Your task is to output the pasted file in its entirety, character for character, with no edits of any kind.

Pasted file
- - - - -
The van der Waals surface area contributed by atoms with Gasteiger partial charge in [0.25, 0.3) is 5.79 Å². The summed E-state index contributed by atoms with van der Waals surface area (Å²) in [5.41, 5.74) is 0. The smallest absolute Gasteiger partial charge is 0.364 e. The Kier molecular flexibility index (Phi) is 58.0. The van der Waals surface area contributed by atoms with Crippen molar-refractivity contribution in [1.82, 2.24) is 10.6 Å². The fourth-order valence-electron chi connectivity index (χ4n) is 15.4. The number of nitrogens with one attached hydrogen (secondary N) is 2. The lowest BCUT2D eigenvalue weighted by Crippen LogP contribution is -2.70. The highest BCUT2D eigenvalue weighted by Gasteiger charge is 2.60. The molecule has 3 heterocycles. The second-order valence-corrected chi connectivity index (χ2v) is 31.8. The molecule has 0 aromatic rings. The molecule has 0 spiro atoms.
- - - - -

The van der Waals surface area contributed by atoms with Gasteiger partial charge in [0.25, 0.3) is 5.79 Å². The summed E-state index contributed by atoms with van der Waals surface area (Å²) in [5.41, 5.74) is 0. The smallest absolute Gasteiger partial charge is 0.364 e. The Kier molecular flexibility index (Phi) is 58.0. The van der Waals surface area contributed by atoms with Crippen molar-refractivity contribution in [1.82, 2.24) is 10.6 Å². The fourth-order valence-electron chi connectivity index (χ4n) is 15.4. The number of nitrogens with one attached hydrogen (secondary N) is 2. The lowest BCUT2D eigenvalue weighted by Crippen LogP contribution is -2.70. The highest BCUT2D eigenvalue weighted by Gasteiger charge is 2.60. The molecule has 3 heterocycles. The second-order valence-corrected chi connectivity index (χ2v) is 31.8. The molecule has 0 aromatic rings. The molecule has 0 spiro atoms.